Families reunite as borders open

Passengers celebrate the first Gull Bus in eight months. (Louisa Jones) 222911_01

By Luke Voogt

Geelong locals embarked on a journey to reunite with loved ones as state borders reopened and the Gull Bus resumed services for the first time in eight months on Tuesday.

Elizabeth McCaffrey, en route to see her grandkids in Sydney, was one of about 130 passengers who boarded the airport shuttle service that day, according to management.

The Wandana Heights grandmother was travelling to help her son Brendan, a former Geelong local, with his kids as he commenced extra hours at his job supervising shutdown work.

“They need me at the moment. [Shutdown work] can be quite full on,” she said.

Ocean Grove’s Ruth Dorman was travelling to Tasmania to see her daughter for the first time in 11 months, after it’s border reopened with Victoria last Friday.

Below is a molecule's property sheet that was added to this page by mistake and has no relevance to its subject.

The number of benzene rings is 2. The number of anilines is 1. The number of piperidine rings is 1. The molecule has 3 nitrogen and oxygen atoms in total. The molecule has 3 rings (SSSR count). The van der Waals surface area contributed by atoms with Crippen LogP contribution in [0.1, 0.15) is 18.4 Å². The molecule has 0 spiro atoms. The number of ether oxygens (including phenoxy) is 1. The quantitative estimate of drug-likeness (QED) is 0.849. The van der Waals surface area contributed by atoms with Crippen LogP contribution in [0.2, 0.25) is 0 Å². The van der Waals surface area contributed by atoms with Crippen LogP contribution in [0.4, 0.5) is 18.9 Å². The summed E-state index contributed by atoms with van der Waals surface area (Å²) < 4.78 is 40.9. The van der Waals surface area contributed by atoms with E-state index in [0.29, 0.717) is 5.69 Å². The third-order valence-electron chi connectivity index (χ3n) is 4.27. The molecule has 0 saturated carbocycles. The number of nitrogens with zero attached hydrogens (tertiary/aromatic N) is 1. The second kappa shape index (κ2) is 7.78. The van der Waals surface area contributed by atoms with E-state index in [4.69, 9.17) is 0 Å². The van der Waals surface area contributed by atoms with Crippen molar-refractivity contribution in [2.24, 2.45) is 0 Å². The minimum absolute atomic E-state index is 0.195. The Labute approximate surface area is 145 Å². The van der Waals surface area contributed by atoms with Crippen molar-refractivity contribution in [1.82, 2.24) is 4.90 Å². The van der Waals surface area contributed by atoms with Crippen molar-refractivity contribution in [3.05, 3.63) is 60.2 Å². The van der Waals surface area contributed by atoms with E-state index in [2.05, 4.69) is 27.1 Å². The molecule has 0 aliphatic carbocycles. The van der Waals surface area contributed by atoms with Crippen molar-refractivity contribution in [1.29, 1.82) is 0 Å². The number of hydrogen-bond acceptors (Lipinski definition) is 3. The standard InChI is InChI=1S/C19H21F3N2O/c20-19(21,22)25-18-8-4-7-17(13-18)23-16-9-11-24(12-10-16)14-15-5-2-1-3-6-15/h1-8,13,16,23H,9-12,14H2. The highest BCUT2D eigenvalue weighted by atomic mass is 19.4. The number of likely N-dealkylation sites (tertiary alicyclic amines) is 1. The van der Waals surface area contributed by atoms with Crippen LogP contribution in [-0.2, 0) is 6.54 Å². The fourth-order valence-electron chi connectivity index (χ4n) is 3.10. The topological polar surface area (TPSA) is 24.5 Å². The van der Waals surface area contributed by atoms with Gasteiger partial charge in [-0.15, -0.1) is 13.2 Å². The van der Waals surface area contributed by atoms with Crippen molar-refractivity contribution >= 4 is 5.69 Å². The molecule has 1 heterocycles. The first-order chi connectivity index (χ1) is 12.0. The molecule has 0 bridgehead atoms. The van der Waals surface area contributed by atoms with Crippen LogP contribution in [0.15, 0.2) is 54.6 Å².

“I think [the borders reopening is] absolutely fantastic for the whole of Australia – it needed to happen,” she said.

Former Geelong local Cas Scott was returning to Sydney and taking one of her grandchildren back on an adventure with her.

She and her partner travelled to Geelong to reunite with family last Tuesday after the New South Wales-Victoria border reopened.

“It was brilliant seeing family again – although it was really strange wearing a mask.”

Gull Airport Service is now operating 13 daily services on weekdays and 10 services on weekends.

The company had been running 17 daily services until COVID-19 restrictions forced it to suspend operations on April 2, according to general manager Scott Leeds.

“We had 32 drivers and staff on JobKeeper,” he said.

But with flights operating again and Victoria’s borders with Queensland and South Australia reopening on Tuesday, “everybody is back on deck”, he said.

Mr Leeds has worked for the Gull Bus for 38 years and said the only other time the service had stopped in its 40-year history was the 1989 Australian pilots’ dispute.

“Once we restarted after that, we started full bore, unlike this which will take a while to rebuild. We’ve never seen anything like this.”

Despite carrying about 450 people a day before the pandemic, Mr Leeds was “very pleased” with 130 passengers for “day one” of the resumption.

“That will increase as flights increase.”